Affiliation: Windeyer Institute of Medical Sciences. 46 Cleveland Street. WT1 4JF London. United Kingdom.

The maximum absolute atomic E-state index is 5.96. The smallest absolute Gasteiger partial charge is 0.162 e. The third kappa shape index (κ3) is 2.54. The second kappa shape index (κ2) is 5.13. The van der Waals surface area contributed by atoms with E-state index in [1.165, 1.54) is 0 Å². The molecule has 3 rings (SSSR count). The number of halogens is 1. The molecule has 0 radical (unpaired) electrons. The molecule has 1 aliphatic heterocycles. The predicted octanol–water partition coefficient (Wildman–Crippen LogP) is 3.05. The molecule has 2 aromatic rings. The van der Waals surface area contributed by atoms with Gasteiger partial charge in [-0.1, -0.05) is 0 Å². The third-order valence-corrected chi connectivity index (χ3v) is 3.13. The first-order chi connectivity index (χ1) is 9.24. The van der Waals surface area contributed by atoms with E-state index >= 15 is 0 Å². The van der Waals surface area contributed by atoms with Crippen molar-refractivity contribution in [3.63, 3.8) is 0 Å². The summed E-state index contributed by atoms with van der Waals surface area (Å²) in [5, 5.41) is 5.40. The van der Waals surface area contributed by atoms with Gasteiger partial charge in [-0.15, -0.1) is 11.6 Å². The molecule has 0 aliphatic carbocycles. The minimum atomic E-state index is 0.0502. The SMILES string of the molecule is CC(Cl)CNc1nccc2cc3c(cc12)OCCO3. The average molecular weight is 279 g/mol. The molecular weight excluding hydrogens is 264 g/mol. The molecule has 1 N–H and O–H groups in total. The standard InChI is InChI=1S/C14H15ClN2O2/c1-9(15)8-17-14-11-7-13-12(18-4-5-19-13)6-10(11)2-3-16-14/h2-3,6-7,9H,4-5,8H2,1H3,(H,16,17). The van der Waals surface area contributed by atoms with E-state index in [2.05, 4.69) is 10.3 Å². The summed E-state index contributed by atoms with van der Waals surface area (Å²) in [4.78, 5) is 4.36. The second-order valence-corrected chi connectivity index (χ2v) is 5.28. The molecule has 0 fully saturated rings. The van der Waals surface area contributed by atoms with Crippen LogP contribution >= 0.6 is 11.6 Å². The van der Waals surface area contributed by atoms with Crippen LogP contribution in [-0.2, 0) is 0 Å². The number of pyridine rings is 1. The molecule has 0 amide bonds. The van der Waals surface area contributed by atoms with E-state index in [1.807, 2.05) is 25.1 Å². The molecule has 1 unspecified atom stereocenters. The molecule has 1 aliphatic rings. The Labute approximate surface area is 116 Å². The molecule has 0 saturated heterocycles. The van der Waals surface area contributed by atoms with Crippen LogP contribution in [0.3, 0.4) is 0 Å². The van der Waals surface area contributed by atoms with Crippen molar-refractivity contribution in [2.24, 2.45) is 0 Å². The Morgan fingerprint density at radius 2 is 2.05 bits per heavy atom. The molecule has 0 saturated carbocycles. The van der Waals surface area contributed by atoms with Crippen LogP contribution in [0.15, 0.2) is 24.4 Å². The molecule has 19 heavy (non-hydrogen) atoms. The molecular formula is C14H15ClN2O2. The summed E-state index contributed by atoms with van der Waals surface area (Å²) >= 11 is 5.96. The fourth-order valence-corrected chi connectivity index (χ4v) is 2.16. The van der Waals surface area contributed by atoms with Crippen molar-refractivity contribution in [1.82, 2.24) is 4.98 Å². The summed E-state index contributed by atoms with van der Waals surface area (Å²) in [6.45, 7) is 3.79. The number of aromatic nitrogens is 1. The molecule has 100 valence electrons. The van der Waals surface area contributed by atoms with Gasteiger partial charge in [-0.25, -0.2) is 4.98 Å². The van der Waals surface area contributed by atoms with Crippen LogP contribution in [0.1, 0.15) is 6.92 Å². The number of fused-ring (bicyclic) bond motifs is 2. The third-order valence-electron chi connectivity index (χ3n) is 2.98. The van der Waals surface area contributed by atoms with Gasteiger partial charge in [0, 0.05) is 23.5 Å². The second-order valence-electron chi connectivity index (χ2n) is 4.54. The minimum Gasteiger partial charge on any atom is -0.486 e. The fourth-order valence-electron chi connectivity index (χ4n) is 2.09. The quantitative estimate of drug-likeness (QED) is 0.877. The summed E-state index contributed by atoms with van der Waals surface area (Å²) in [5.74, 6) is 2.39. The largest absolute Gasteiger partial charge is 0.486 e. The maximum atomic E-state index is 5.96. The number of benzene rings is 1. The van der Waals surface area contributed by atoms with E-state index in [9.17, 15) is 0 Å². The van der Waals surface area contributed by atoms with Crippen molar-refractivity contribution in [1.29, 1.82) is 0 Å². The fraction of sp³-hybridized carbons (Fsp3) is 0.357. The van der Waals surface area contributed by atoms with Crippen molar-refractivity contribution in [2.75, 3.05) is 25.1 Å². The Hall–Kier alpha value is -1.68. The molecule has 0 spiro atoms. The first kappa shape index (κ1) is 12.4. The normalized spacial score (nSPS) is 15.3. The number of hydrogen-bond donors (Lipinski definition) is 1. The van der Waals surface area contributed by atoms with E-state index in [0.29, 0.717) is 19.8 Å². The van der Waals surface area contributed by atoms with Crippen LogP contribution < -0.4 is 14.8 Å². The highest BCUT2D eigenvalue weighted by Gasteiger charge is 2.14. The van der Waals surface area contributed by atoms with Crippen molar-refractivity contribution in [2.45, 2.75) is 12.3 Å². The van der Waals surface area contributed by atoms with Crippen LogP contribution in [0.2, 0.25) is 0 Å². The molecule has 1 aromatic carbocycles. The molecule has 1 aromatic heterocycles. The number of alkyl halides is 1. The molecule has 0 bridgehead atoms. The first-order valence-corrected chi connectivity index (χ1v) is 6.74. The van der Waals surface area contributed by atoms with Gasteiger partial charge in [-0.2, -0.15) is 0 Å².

One of the major challenges in achieving effective anti-cancer immunotherapy is to counteract immunological tolerance. Most tumor-associated antigens (TAAs) are sensed as self. Hence, naturally occurring tolerance towards them has to be overcome. Fortunately, there is increasing evidence that anti-tumor immune responses occur and play a crucial role in the success of well-established anti-neoplastic therapies such as radiotherapy and chemotherapy. In fact, their effectiveness relies on signalling by pattern recognition receptors such as Toll-like receptors (TLRs). TLR signal transduction involves activation of a few well-known pathways, of which nuclear factor κB (NF-κB) and mitogen activated protein kinases (MAPKs) are possibly the best characterized. Therefore, constitutive activation of these pathways in immune cells can potentially enhance anti-tumor immunity, especially when targeted to professional antigen presenting cells (APCs) such as dendritic cells (DCs). Several strategies have been devised to test this hypothesis, including constitutive activation of TLRs, NF-κB and MAPKs (extracellular-signal regulated kinase (ERK), p38 and c-Jun kinase 1 (JNK1)). Activation of these pathways in mouse and human DCs has differential effects in immunogenicity and in many cases, enhanced antitumor immunity in pre-clinical models, establishing the basis for future clinical applications.